• A sustainable asset management approach is the next step. With its risk budget in place, a pension scheme can chart a course for a lower risk future, shedding the risks it views as unrewarded (such as interest rate risk) and creating opportunity to take risk it views as rewarded risk (such as credit and exposure to equities) all within a prudent risk budget. The overall goal is a lower risk, lower volatility portfolio that creates a stable base for risk management. As asset management choices are made, a key paradigm shift must take place, bringing the liabilities squarely into the equation.
• Toward that end, longevity insurance can be used to cover the pension fund’s most significant demographic risk and achieve three key objectives:
1. to create a known and knowable future obligation and ease the challenge of managing assets against unknown future cash flows;
2. to protect the solvency of the pension fund, the sponsor and the promises made to plan participants in the event of unexpected longevity; and
3. to addresses the impact of inter-generational risk on current employees in the event of increasing obligations to retirees.
These strategies must go hand in hand with the ability to increase retirement age as healthy life expectancy extends. We believe that this approach could put pension funds on a path to a more sustainable future.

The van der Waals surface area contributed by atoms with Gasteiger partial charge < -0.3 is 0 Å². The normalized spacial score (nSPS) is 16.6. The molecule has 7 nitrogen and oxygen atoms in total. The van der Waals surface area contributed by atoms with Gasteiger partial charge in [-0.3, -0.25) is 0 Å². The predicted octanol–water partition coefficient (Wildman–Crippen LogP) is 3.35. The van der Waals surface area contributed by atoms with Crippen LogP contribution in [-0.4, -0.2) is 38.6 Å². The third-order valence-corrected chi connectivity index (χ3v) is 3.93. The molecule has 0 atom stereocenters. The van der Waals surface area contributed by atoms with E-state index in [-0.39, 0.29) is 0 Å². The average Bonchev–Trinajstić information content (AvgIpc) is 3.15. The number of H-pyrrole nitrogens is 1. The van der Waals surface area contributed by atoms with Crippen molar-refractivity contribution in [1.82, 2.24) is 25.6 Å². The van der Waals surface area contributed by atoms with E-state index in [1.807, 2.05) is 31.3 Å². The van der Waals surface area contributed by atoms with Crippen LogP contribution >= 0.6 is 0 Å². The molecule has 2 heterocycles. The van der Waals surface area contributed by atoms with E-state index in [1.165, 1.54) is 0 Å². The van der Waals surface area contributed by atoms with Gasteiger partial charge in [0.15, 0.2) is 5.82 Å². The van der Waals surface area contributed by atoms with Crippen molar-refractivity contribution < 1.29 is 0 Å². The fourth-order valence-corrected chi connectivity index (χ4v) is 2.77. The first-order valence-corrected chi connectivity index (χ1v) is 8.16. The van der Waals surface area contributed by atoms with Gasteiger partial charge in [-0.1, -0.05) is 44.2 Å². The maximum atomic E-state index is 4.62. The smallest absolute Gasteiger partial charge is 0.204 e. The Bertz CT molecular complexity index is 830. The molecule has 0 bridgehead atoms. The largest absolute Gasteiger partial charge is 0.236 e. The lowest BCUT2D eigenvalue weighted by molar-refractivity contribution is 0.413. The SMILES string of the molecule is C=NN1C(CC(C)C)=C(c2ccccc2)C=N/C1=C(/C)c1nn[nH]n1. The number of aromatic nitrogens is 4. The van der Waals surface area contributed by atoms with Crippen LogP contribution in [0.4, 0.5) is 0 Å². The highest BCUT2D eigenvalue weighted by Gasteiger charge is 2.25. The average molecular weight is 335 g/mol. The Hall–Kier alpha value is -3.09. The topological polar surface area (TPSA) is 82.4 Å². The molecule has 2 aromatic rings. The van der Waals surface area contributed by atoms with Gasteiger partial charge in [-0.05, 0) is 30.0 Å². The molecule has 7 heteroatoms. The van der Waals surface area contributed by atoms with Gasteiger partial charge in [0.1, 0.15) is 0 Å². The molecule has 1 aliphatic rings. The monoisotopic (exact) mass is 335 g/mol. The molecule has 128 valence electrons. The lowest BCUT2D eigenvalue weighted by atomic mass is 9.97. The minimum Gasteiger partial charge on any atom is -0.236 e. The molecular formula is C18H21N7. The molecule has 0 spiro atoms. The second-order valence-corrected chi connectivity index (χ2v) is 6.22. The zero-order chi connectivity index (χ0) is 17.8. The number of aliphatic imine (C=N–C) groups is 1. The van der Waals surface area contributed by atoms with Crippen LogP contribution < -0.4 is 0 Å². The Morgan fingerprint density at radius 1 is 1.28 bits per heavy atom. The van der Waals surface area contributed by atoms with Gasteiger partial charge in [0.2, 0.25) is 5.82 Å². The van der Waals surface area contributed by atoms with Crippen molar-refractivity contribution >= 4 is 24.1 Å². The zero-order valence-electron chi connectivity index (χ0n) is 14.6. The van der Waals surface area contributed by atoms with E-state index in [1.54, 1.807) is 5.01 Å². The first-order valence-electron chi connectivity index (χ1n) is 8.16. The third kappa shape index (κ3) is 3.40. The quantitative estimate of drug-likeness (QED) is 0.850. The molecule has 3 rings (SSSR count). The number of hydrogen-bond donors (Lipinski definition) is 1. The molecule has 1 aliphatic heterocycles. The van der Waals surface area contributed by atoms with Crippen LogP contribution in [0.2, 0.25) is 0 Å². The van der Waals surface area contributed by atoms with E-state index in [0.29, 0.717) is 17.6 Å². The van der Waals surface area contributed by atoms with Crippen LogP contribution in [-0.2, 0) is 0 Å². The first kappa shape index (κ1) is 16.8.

The key challenge for pension funds today lies in rethinking their risk. As long-term investors, the conventional wisdom was always that pension funds should take asset risk and so investing in equities, private equity, real estate, hedge funds, commodities and other asset classes has become the norm. However, for most scheme sponsors, the value of the risky assets fluctuates in ways that bear no relation to the liabilities. The conventional strategy was designed to minimise overall contributions to the pension scheme by investing to retain liquidity premiums, earn risk premiums and maximise diversification benefit. In carrying out this strategy, most pension funds have hoped to earn enough return to outrun increasing life expectancy and offer generous pension benefits with affordable contributions.
Today, the challenge is to modify the conventional strategy to mode-rate the role of risk. In the new paradigm, the role of risk must be more carefully harnessed.
• Potential losses must be budgeted so that their impact on required pension contributions in the medium term is affordable for the scheme sponsor.
• Within the overall risk budget, pension schemes should still retain liquidity premiums, earn risk premia, maximise diversification benefit and seek to minimise overall contributions.
The key change is that all of these activities would be limited and controlled within a risk budget that is made to measure for each pension fund and that takes into consideration the credit quality and financial wherewithal of the plan sponsor to absorb potential losses.
To succeed, the DB pension sustainability model must enhance retirement security for scheme participants, include a safety net for disabled workers to retire early and be flexible enough to adapt to the risk tolerance of scheme sponsors of varied size, credit quality and sophistication.
We look forward to a vibrant discussion of these ideas as the pension industry helps individuals and institutions prepare for a longer retirement.
Amy Kessler is a Senior Vice President and the Head of Longevity Reinsurance at Prudential Retirement in the United States
Prudential Financial, Inc. of the United States is not affiliated with Prudential plc which is headquartered in the United Kingdom.